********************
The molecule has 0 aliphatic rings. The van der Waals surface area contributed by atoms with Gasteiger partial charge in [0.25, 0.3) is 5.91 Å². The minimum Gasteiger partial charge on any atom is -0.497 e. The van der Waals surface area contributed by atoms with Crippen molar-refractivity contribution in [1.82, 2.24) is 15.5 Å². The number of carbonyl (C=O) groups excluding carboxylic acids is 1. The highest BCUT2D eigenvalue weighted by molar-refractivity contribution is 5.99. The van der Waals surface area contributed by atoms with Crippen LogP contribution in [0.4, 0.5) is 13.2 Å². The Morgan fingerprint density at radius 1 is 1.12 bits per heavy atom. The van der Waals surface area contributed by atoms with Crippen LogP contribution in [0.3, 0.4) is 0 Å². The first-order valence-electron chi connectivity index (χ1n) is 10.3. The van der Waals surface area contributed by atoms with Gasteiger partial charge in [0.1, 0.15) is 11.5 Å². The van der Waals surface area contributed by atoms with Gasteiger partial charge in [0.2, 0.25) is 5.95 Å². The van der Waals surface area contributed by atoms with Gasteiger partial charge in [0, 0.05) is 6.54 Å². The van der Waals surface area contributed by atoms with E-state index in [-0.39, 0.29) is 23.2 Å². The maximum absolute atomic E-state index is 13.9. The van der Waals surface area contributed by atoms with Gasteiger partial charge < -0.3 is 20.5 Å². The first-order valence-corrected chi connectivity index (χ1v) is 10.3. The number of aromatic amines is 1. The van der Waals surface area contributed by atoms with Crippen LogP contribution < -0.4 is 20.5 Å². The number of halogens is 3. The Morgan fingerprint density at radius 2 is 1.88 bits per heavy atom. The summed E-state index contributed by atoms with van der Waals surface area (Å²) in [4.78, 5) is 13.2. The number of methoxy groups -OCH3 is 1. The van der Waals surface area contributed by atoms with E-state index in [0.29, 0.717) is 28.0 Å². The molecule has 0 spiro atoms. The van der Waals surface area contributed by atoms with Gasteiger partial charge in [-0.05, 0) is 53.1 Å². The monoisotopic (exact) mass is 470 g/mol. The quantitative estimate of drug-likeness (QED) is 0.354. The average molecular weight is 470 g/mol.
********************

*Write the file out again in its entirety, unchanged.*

The molecule has 0 aliphatic rings. The van der Waals surface area contributed by atoms with Gasteiger partial charge in [0.25, 0.3) is 5.91 Å². The minimum Gasteiger partial charge on any atom is -0.497 e. The van der Waals surface area contributed by atoms with Crippen molar-refractivity contribution in [1.82, 2.24) is 15.5 Å². The number of carbonyl (C=O) groups excluding carboxylic acids is 1. The highest BCUT2D eigenvalue weighted by molar-refractivity contribution is 5.99. The van der Waals surface area contributed by atoms with Crippen LogP contribution in [0.4, 0.5) is 13.2 Å². The Morgan fingerprint density at radius 1 is 1.12 bits per heavy atom. The van der Waals surface area contributed by atoms with Crippen LogP contribution in [0.3, 0.4) is 0 Å². The first-order valence-electron chi connectivity index (χ1n) is 10.3. The van der Waals surface area contributed by atoms with Gasteiger partial charge in [0.1, 0.15) is 11.5 Å². The van der Waals surface area contributed by atoms with Gasteiger partial charge in [0.2, 0.25) is 5.95 Å². The van der Waals surface area contributed by atoms with Gasteiger partial charge in [0, 0.05) is 6.54 Å². The van der Waals surface area contributed by atoms with E-state index in [-0.39, 0.29) is 23.2 Å². The maximum absolute atomic E-state index is 13.9. The van der Waals surface area contributed by atoms with Gasteiger partial charge < -0.3 is 20.5 Å². The first-order valence-corrected chi connectivity index (χ1v) is 10.3. The number of aromatic amines is 1. The van der Waals surface area contributed by atoms with Crippen LogP contribution < -0.4 is 20.5 Å². The number of halogens is 3. The Morgan fingerprint density at radius 2 is 1.88 bits per heavy atom. The summed E-state index contributed by atoms with van der Waals surface area (Å²) in [4.78, 5) is 13.2. The number of methoxy groups -OCH3 is 1. The van der Waals surface area contributed by atoms with E-state index in [0.29, 0.717) is 28.0 Å². The molecule has 0 spiro atoms. The van der Waals surface area contributed by atoms with Gasteiger partial charge in [-0.05, 0) is 53.1 Å². The monoisotopic (exact) mass is 470 g/mol. The quantitative estimate of drug-likeness (QED) is 0.354. The average molecular weight is 470 g/mol.